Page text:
So if you are a quilter who uses UPS to ship quilts, please don't send them to a PO Box. You can always send me an e-mail, or leave a note here, and ask for my street address. I'll be happy to provide it!

Hoping the package eventually gets sent back to me. I'm bummed that I was just a little too late in my dealings with UPS.

FQC Coordinator for QBB

feeling bummed that I didn't manage to rescue that package in time

Tuesday, January 28, 2020

Book Review: The Leavers

The Leavers by Lisa Ko

A Chinese-American boy, abandoned by his mother at age 11, is ultimately adopted by a white couple in upstate New York. He spends his years wondering why his mother left and learning to adapt to his new surroundings. However, adoption and abandonment being such complicated experiences, his adaptation is never easy. Essentially the rest of his life constitutes a search for his "real self." He is never quite sure which culture is his: the Chinese culture of his first 11 years spent in New York City, or the white-American-suburban culture of his second half of life. The ramifications of abandonment and adoption are immense. This book is so well written! I loved the language. The nuances of emotions in the various characters, and inter-play between characters, were masterfully done. This is author Lisa Ko's first novel. I hope she keeps writing.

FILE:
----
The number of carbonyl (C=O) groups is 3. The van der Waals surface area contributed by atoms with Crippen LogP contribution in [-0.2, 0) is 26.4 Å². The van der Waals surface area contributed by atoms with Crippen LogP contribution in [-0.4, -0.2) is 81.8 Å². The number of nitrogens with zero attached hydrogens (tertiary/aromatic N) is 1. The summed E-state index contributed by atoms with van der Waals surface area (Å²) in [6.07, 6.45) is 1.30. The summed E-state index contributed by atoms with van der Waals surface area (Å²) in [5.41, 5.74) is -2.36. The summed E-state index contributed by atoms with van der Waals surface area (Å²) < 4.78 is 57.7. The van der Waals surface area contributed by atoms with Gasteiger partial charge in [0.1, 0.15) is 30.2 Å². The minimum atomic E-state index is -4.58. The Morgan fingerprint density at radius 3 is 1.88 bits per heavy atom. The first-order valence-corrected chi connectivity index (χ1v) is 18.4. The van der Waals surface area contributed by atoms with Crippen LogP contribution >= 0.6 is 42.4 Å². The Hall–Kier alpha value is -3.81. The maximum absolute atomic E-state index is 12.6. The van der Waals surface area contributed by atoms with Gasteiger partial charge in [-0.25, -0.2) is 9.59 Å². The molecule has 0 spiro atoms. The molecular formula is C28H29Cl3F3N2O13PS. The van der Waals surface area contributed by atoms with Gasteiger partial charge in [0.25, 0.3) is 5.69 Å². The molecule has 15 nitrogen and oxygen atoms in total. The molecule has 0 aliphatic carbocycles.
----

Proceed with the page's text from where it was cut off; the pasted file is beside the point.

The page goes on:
Thursday, January 23, 2020

Update on Fat Quarter Challenge Quilts

This year (starting in November) I became the coordinator of the Fat Quarter Challenge (FQC) at Quilts Beyond Border (QBB). It has been fun to get so many pretty quilts in the mail!

Here are some examples. So far we have received 21 FQC quilts, so I won't show them all to you - just a sampling. Just imagine how much fun it is to receive these quilts and see them up close. That's the fun I'm having! And everyone who sends in a quilt gets their name in the drawing for prizes. Send five quilts? Your name goes in five times!

Monday, January 20, 2020

Book Review: The Sound of Gravel

The Sound of Gravel by Ruth Wariner

The author grew up in a polygamist Mormon family, the 39th of her father's 42 children. She grew up in a colony in Mexico with occasional forays into California and Texas. Her family was large and poor. The story is similar to "Educated" which I also read recently. This family did send their children to school, but it isn't valued for very long. Many of them only finished up to about sixth grade.

Wariner endured a lot of deprivation and some abuse before finally finding happiness in her late teen and adult years. A captivating story, but too similar to "Educated" to have read so soon afterwards.

Saturday, January 18, 2020

Book Review: Brideshead Revisited

Brideshead Revisited by Evelyn Waugh

Greater minds than mine have dubbed this book one of Waugh's finest achievements. Waugh himself was very proud of it and stated that only about six Americans will understand it. In that case, I believe I am in good company. I am not part of the six.

If you asked me, I would tell you this book is about friendship, love, family, religion, and lost people searching for meaning. Waugh himself says it is about religion. It's a story of a family and a few of their friends at the end of WWI in England, continuing up until the beginning of WWII. Brideshead is their family mansion.

Parts of it made for a good story; parts I had to slog through. I was happy when I reached the end.